Pears, apples and citrus fruits – welcome to 2020

pearsPears – rich in soluble fibre

Pears, apples and citrus fruits are all in season this month, so I’ve highlighted them for a healthy start to the year, writes Dr Susan Aldridge, freelance writer and editor based in London, with an interest in medicine, health, science and food/nutrition.  A recent study from the University of Reading showed that eating two apples a day, over an eight-week period, can lower LDL-cholesterol. The decrease was not as large as that brought about by statins but could be very significant over a long period of time and in combination with other healthy habits.

Meanwhile, pears are a rich source of soluble fibre, which can also lower cholesterol, as well as lowering blood glucose. There are several varieties of apples and pears, of course, but if you check the origins and go for fruit grown in England (Conference and Comice pears for instance), you’ll also be helping the environment by saving on air miles.

All citrus fruits are nutrient dense – being rich in soluble fibre, vitamins, minerals and phytochemicals. If you only buy tangerines at Christmas, maybe try including them in your diet from now on?

Here’s a quick and easy health tip for the New Year – get into the fruit habit. At the start of the day, put out a pear, some easy peel tangerines, and a couple of apples on your desk, if working at home, or pop them into your bag if you’re going out. It’s a good way to push 5-a-day to 7 and beyond!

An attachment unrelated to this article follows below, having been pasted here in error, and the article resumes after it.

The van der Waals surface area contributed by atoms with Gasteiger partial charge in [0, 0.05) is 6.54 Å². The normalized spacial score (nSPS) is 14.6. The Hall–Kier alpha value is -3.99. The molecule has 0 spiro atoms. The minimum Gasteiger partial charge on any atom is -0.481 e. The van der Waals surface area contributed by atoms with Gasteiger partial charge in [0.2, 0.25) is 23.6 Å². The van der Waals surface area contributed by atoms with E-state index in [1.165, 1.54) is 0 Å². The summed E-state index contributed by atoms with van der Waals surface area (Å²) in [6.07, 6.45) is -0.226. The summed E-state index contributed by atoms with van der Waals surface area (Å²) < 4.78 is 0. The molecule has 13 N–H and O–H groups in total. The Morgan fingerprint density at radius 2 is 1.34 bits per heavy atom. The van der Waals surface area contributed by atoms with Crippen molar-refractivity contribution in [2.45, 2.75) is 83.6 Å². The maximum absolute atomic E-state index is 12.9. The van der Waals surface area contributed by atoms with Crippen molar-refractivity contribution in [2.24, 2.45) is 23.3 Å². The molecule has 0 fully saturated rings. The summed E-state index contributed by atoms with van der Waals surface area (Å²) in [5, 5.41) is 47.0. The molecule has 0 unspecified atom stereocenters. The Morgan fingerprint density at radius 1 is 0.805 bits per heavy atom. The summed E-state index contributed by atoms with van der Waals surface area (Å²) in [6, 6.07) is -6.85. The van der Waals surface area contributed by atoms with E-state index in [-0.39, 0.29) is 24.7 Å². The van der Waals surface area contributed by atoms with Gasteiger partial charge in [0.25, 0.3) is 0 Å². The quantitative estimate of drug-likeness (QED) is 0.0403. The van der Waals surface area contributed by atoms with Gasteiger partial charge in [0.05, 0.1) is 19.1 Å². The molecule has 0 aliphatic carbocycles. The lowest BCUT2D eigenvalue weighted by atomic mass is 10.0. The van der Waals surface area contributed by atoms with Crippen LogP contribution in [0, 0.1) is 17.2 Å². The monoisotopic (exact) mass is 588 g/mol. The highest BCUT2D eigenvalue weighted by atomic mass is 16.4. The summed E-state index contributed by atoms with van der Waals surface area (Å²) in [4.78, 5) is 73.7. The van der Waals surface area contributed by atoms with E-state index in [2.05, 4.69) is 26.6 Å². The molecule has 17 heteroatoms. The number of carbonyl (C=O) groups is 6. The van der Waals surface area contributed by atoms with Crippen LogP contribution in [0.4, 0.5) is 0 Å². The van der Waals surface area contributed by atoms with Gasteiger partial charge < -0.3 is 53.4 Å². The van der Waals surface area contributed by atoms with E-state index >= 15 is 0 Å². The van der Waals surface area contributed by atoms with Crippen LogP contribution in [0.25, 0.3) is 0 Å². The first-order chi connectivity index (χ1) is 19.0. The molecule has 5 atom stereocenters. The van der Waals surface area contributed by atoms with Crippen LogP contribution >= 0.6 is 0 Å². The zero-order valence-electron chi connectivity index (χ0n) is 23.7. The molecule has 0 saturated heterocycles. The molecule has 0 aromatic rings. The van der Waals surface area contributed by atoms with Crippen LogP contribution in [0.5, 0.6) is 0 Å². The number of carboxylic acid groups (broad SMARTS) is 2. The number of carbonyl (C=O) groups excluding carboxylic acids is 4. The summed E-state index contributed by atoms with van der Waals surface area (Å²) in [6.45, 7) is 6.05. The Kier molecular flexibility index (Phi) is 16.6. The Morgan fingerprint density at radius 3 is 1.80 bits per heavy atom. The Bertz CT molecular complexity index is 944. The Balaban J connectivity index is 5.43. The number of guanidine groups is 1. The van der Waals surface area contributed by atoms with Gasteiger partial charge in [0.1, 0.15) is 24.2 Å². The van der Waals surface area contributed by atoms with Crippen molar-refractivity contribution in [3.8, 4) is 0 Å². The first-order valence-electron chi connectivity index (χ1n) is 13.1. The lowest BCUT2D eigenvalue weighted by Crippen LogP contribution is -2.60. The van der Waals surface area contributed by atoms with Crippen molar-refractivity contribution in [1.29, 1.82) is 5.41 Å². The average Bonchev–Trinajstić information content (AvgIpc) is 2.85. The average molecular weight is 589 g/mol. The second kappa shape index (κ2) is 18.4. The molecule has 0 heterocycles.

Total citrus juice
Serves two
The sweetness of the oranges and clementines perfectly balances the sharpness of the grapefruit and limes. And I’ve found that I get more juice from lemons and limes by using a glass squeezer rather than the juicer.
One net of clementines, peeled and segmented
Four large oranges (I used Emperor, which are easy to peel), peeled and segmented
Three red grapefruit, peeled and segmented
Two-inch piece of ginger, peeled and roughly chopped
Two limes
Juice everything but the limes. Halve the limes and extract the juice with a glass squeezer and use to top up the mixture. Give a quick stir, to blend in the lime juice, and drink immediately.

Spinach, pear and Bramley juice
Again, this is a nice blend, where the sweetness of the pears nicely counteracts the taste of the apples and the spinach. I like Bramleys in juice because they’re not too sweet. In fact, in her anti-cancer non-dairy programme (The Plant Programme by Professor Jane Plant and Gill Tidey) Jane Plant recommends juicing Bramleys rather than other varieties because of their high vitamin C and folic acid content.
Serves two
200g spinach
Three Bramley apples, cored and chopped roughly
Three pears, chopped roughly
Two-inch piece of ginger, peeled and roughly chopped
Two lemons
Juice everything but the lemons. Halve the lemons and extract the juice with a glass squeezer and use to top up the mixture. Give a quick stir, to blend in the lemon juice, and drink immediately.

Pear and Bramley crumble
Serves four
500g Bramley, cored and roughly chopped
500g pears, roughly chopped
Sugar and cinnamon to taste
For the crumble mixture
100g nuts, chopped
175g flour
85g butter, chopped into small pieces
25g sugar
One tbsp. cinnamon